Along with a federal bill, Kentucky is mulling the legalization of industrial hemp, marijuana's close cousin. Is it good business sense – or a Trojan horse for legalizing pot in the South?
J. Scott Applewhite/AP
The Framers of the Constitution were big into hemp, and, after 56 years of prohibition, America is on the cusp of ending a hemp ban as part of a push to help farmers. The big question, though, is whether the South's conservative farm region can agree that hemp ain't pot.
As medical marijuana and pot legalization movements gain ground in Western and Northern states, the South, starting with Kentucky, may be moving ahead on pot's cousin, hemp, a flax-like fiber that proponents say has uses in 25,000 products and is already commercially farmed across a globe where marijuana is still largely outlawed.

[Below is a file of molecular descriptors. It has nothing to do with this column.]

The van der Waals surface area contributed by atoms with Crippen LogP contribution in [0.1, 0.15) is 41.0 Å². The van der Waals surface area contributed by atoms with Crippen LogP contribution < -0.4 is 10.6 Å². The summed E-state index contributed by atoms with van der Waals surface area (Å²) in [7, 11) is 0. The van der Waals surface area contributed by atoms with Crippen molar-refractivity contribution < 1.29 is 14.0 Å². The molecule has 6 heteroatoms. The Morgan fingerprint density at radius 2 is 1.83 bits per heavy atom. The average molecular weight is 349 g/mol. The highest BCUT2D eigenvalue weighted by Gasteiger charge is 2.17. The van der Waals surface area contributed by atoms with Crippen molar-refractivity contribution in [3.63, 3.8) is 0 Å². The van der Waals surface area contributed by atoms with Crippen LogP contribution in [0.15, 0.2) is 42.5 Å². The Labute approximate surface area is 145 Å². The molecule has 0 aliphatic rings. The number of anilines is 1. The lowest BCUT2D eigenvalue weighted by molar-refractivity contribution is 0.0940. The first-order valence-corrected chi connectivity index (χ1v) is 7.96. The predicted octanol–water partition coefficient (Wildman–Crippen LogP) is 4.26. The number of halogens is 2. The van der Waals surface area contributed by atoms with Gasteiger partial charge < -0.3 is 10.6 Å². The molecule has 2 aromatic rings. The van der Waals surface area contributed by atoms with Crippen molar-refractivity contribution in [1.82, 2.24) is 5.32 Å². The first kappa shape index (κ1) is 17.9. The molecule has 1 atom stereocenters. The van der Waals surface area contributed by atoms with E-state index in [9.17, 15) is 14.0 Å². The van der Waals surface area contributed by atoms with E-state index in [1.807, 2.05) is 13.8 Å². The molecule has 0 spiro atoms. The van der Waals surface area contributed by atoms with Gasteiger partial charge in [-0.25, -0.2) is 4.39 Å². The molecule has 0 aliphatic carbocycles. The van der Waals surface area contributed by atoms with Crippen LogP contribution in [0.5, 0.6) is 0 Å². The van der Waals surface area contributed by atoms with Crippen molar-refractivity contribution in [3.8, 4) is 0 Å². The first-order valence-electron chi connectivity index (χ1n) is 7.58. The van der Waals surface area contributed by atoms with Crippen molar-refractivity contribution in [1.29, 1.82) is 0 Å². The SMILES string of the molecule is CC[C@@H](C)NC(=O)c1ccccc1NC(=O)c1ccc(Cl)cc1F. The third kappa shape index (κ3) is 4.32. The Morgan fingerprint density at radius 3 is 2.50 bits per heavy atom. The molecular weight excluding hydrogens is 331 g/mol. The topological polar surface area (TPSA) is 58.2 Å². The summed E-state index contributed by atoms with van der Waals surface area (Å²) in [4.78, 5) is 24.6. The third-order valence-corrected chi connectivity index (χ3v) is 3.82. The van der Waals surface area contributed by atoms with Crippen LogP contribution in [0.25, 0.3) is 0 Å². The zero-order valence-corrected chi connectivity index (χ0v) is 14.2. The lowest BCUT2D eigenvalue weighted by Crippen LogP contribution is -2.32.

This week, Sen. Minority Leader Mitch McConnell, teamed up with fellow Kentucky Republican Sen. Rand Paul and Oregon’s two Democratic Senators – Ron Wyden and Jeff Merkley – to introduce a hemp legalization bill, saying, "This legislation has the potential to create jobs and provide a boost to Kentucky’s economy and to our farmers and their families.”
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After years of debate about hemp's practical uses and potential boost to US agriculture, eight other states, all outside the South, have legalized hemp, though it's not being grown commercially because the federal government refuses to permit farmers.
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